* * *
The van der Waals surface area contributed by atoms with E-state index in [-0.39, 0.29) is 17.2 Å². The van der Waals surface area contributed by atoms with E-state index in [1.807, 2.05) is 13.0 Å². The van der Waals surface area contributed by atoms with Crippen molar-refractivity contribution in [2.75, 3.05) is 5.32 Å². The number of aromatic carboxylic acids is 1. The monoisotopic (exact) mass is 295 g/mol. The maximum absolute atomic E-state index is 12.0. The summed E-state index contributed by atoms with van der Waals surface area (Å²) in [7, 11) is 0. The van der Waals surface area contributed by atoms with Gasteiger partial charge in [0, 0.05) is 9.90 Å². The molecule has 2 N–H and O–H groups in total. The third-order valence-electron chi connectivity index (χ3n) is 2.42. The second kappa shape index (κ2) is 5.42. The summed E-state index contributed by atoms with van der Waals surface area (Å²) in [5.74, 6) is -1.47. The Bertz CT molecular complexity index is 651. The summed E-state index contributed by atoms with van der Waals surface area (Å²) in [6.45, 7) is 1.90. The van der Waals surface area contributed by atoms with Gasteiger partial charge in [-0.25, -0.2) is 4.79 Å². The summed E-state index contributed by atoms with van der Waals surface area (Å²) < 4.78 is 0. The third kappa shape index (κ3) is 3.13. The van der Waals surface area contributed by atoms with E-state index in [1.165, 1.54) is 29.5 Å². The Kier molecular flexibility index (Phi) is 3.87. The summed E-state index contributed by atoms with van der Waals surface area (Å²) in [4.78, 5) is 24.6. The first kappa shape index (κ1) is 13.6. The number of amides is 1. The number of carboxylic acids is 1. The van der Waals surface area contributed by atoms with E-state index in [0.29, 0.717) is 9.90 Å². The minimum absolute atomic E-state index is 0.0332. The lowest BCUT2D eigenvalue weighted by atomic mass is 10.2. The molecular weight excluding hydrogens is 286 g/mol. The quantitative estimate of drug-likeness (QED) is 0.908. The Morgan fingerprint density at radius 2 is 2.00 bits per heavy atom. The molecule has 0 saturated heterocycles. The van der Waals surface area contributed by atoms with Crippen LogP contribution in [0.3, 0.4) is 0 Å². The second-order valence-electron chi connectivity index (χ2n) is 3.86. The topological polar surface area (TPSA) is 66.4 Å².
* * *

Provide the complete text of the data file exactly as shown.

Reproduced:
The van der Waals surface area contributed by atoms with E-state index in [-0.39, 0.29) is 17.2 Å². The van der Waals surface area contributed by atoms with E-state index in [1.807, 2.05) is 13.0 Å². The van der Waals surface area contributed by atoms with Crippen molar-refractivity contribution in [2.75, 3.05) is 5.32 Å². The number of aromatic carboxylic acids is 1. The monoisotopic (exact) mass is 295 g/mol. The maximum absolute atomic E-state index is 12.0. The summed E-state index contributed by atoms with van der Waals surface area (Å²) in [7, 11) is 0. The van der Waals surface area contributed by atoms with Gasteiger partial charge in [0, 0.05) is 9.90 Å². The molecule has 2 N–H and O–H groups in total. The third-order valence-electron chi connectivity index (χ3n) is 2.42. The second kappa shape index (κ2) is 5.42. The summed E-state index contributed by atoms with van der Waals surface area (Å²) in [5.74, 6) is -1.47. The Bertz CT molecular complexity index is 651. The summed E-state index contributed by atoms with van der Waals surface area (Å²) in [6.45, 7) is 1.90. The van der Waals surface area contributed by atoms with Gasteiger partial charge in [-0.25, -0.2) is 4.79 Å². The summed E-state index contributed by atoms with van der Waals surface area (Å²) < 4.78 is 0. The third kappa shape index (κ3) is 3.13. The van der Waals surface area contributed by atoms with E-state index in [1.165, 1.54) is 29.5 Å². The Kier molecular flexibility index (Phi) is 3.87. The summed E-state index contributed by atoms with van der Waals surface area (Å²) in [4.78, 5) is 24.6. The first kappa shape index (κ1) is 13.6. The number of amides is 1. The number of carboxylic acids is 1. The van der Waals surface area contributed by atoms with E-state index in [0.29, 0.717) is 9.90 Å². The minimum absolute atomic E-state index is 0.0332. The lowest BCUT2D eigenvalue weighted by atomic mass is 10.2. The molecular weight excluding hydrogens is 286 g/mol. The quantitative estimate of drug-likeness (QED) is 0.908. The Morgan fingerprint density at radius 2 is 2.00 bits per heavy atom. The molecule has 0 saturated heterocycles. The van der Waals surface area contributed by atoms with Crippen LogP contribution in [0.3, 0.4) is 0 Å². The second-order valence-electron chi connectivity index (χ2n) is 3.86. The topological polar surface area (TPSA) is 66.4 Å².